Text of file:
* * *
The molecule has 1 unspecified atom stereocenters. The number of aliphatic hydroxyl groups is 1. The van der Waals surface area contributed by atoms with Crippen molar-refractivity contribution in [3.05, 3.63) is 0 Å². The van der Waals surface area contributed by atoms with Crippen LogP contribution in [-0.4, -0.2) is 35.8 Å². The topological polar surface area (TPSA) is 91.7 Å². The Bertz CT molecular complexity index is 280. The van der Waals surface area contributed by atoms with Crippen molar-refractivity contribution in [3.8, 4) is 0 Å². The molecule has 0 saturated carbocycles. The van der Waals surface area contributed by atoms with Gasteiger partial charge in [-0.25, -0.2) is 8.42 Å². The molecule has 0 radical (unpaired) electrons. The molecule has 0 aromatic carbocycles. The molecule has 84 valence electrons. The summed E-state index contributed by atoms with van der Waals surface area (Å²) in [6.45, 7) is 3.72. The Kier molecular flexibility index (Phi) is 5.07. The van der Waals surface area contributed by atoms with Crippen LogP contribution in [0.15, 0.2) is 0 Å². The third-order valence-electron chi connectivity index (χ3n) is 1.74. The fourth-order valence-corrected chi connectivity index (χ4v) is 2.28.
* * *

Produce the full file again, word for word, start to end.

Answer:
The molecule has 1 unspecified atom stereocenters. The number of aliphatic hydroxyl groups is 1. The van der Waals surface area contributed by atoms with Crippen molar-refractivity contribution in [3.05, 3.63) is 0 Å². The van der Waals surface area contributed by atoms with Crippen LogP contribution in [-0.4, -0.2) is 35.8 Å². The topological polar surface area (TPSA) is 91.7 Å². The Bertz CT molecular complexity index is 280. The van der Waals surface area contributed by atoms with Crippen molar-refractivity contribution in [3.8, 4) is 0 Å². The molecule has 0 saturated carbocycles. The van der Waals surface area contributed by atoms with Gasteiger partial charge in [-0.25, -0.2) is 8.42 Å². The molecule has 0 radical (unpaired) electrons. The molecule has 0 aromatic carbocycles. The molecule has 84 valence electrons. The summed E-state index contributed by atoms with van der Waals surface area (Å²) in [6.45, 7) is 3.72. The Kier molecular flexibility index (Phi) is 5.07. The van der Waals surface area contributed by atoms with Crippen LogP contribution in [0.15, 0.2) is 0 Å². The third-order valence-electron chi connectivity index (χ3n) is 1.74. The fourth-order valence-corrected chi connectivity index (χ4v) is 2.28.